“What if long-term PTSD is less about what happened out there (in combat), and more about the society they come back to?”
 This past November, I heard author and journalist Sebastian Junger speak at a Navy SEAL Foundation conference on mental health issues in persons serving in the Naval Special Warfare (NSW) community. Junger, who covered wars on the ground in Sarajevo and Afghanistan, and who developed a case of short-term PTSD himself, posed this question out of his reflection and research on combat and its affect on those who experience it.
 It is a well-known statistic that less than one percent of our nation’s population serves in all the branches of our military. According to 2014 census data collected by the Department of Veterans’ Affairs, about 7.3 percent of the U.S. population have prior military experience of any kind. As a nation that has been in a constant state of war over the last 15 years and in light of overly-dramatized movies and a nearly-cultish fascination with special operation forces culture, do we really have an awareness and realistic understanding of what currently serving military service members, veterans, and their families experience?
 In “Tribe: On Homecoming and Belonging” (Hatchette Book Group: 2016) Junger paints a realistic view of not just the combat experience, but the constant operational state of our military, manifest in deployments that have increased in frequency and have become longer in duration. Junger also offers a challenging and compelling portrait of our modern society and the implications of our collective value of absolute individualism and autonomy. The struggle, he argues, isn’t so much from the trauma experienced half a world away, fighting alongside and relying on others for survival. The struggle is that when ripped from that close-knit group on the return home, facing the reality of every day life is incredibly isolating. The struggle is while one experienced very strongly a sense of belonging and purpose on a battlefield, it cannot be so easily found in a society where no one seems to be able or willing to share life in a similar way.
 This portrait in Junger’s “Tribe” offers a chance to reflect on what ministry to and for others in the context of the military might look like. Yet I think another unintended message in the book is that it draws us into a haunting and sobering struggle about the nature of the society we live in today. Where individualism, progress, and seemingly unlimited access and choices reign, what does it mean when we no longer believe that we need each other for anything in this life? What is lost when the only solution for our struggles in this life is the offer of goods and services, and even care is narrowly relegated to the realm of mental health professionals and non-profit programs? I’m not suggesting that these services aren’t important or needed, and neither is Junger. However, the argument that Junger is making – and I think he’s right – is that the responsibility of a society is to collectively take on the task of healing individuals from trauma, not to induce it on them by turning our backs away in indifference, avoidance, or in contempt.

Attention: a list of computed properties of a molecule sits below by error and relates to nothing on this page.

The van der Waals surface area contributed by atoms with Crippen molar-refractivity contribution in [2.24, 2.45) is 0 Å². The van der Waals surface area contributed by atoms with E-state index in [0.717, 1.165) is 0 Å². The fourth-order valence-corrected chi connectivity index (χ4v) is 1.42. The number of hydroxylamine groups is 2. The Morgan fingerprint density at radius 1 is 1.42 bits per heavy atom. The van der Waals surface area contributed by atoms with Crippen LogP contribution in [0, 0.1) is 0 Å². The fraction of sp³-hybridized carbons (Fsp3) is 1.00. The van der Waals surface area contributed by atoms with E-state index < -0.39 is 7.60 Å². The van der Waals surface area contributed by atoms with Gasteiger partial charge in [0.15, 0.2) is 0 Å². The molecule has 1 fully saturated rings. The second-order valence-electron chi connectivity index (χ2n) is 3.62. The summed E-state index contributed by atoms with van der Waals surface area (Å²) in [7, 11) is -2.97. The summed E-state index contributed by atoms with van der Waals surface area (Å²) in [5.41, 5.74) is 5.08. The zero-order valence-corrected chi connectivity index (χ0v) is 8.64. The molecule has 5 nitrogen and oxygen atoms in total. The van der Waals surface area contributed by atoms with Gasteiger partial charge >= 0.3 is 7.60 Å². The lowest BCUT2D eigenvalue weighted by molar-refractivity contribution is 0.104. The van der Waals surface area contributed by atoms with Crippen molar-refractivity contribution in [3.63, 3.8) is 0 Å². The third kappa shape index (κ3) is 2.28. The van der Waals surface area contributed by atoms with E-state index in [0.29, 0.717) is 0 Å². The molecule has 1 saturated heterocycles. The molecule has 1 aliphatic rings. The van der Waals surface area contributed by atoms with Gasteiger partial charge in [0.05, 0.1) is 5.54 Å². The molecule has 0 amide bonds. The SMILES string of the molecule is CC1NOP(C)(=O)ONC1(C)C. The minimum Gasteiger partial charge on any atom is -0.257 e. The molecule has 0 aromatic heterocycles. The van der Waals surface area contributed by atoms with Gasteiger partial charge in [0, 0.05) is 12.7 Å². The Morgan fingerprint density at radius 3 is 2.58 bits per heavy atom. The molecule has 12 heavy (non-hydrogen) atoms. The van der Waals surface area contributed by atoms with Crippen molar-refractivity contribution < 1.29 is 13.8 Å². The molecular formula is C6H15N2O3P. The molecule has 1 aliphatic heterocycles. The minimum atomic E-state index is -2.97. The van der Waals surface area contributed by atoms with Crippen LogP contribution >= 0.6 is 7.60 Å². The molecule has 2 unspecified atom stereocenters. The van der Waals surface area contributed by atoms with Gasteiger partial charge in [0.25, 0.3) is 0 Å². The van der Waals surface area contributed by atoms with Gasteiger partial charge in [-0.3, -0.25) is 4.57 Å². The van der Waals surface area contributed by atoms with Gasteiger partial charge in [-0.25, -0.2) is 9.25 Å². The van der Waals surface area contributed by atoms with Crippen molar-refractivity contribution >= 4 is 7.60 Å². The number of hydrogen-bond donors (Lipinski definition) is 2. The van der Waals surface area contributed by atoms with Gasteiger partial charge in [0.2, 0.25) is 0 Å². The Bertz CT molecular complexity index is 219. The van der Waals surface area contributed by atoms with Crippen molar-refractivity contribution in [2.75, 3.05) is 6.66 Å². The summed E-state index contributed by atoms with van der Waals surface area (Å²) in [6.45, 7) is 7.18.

One of my favorite roles as a pastor and Navy chaplain is what I learn through the outsider and the other. When I come across others, hear their story, and minister to them, I learn something about myself and about God. I learn what it means to share and bear suffering as Christ suffered on the cross, and I learn what it means to be community that longs in hope for reconciliation, grace, and new life in the reality of suffering. In the context of military service members and veterans, my ministry is shaped by offering pastoral care in times of emotional, spiritual, relational, and life crises caused by frequent and long deployments and what is experienced on them. This shapes how I lead as a pastor for those who experience similar crises and trauma caused by a world of isolation that tends to crush people’s humanity. If anything, I’ve learned that for most people, the desire isn’t for more resources, services, and programs. It’s a desire for community in which they can belong to, for it’s in that sense of belonging one finds their sense of purpose and value as part of something greater than themselves.
 For Junger, this is why people tended to thrive in tribal societies; the problems such as PTSD were non-existent. What Junger calls “tribe” is really what we as Christians call “community.” While not a theological argument for community in the way of Bonhoeffer’s “Life Together,” it won’t be hard for the seminary trained person and layperson alike to hear the theological themes in “Tribe.” Convincing people in our congregations today to care for military service members, veterans, and their families is not too hard to do these days. Convincing the same that this community and the context of war and combat has something to teach us about ourselves, perhaps that is reason enough to read “Tribe.” As Junger concludes in the introduction to “Tribe,”
“Humans don’t mind hardship, in fact they thrive on it; what they mind is not feeling necessary. Modern society has perfected the art of making people not feel necessary. It’s time for that to end.” (xvii)